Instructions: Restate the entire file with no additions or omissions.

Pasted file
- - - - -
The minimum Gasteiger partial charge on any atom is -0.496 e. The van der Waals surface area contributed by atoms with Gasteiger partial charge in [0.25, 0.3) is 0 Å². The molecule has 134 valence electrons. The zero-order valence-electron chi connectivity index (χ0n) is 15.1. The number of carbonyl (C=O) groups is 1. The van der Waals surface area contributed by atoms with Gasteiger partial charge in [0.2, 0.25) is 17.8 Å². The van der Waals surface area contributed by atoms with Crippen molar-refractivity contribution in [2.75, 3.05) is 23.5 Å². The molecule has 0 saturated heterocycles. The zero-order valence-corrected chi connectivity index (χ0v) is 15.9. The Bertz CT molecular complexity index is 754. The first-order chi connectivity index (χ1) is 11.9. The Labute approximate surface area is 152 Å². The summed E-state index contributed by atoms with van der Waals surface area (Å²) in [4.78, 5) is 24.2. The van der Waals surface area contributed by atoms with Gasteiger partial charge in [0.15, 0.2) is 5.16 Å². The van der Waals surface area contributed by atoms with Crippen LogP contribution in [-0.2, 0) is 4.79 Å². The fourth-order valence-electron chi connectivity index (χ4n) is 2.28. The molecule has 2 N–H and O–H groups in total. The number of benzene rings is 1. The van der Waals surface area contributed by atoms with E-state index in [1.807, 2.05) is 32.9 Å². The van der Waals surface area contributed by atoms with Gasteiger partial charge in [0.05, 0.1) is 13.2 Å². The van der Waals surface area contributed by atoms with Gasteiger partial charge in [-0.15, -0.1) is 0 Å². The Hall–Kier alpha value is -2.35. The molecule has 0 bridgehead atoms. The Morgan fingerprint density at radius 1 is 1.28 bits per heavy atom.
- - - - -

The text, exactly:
The minimum Gasteiger partial charge on any atom is -0.496 e. The van der Waals surface area contributed by atoms with Gasteiger partial charge in [0.25, 0.3) is 0 Å². The molecule has 134 valence electrons. The zero-order valence-electron chi connectivity index (χ0n) is 15.1. The number of carbonyl (C=O) groups is 1. The van der Waals surface area contributed by atoms with Gasteiger partial charge in [0.2, 0.25) is 17.8 Å². The van der Waals surface area contributed by atoms with Crippen molar-refractivity contribution in [2.75, 3.05) is 23.5 Å². The molecule has 0 saturated heterocycles. The zero-order valence-corrected chi connectivity index (χ0v) is 15.9. The Bertz CT molecular complexity index is 754. The first-order chi connectivity index (χ1) is 11.9. The Labute approximate surface area is 152 Å². The summed E-state index contributed by atoms with van der Waals surface area (Å²) in [4.78, 5) is 24.2. The van der Waals surface area contributed by atoms with Gasteiger partial charge in [0.15, 0.2) is 5.16 Å². The van der Waals surface area contributed by atoms with Crippen LogP contribution in [-0.2, 0) is 4.79 Å². The fourth-order valence-electron chi connectivity index (χ4n) is 2.28. The molecule has 2 N–H and O–H groups in total. The number of benzene rings is 1. The van der Waals surface area contributed by atoms with E-state index in [1.807, 2.05) is 32.9 Å². The van der Waals surface area contributed by atoms with Gasteiger partial charge in [0.05, 0.1) is 13.2 Å². The van der Waals surface area contributed by atoms with Gasteiger partial charge in [-0.15, -0.1) is 0 Å². The Hall–Kier alpha value is -2.35. The molecule has 0 bridgehead atoms. The Morgan fingerprint density at radius 1 is 1.28 bits per heavy atom.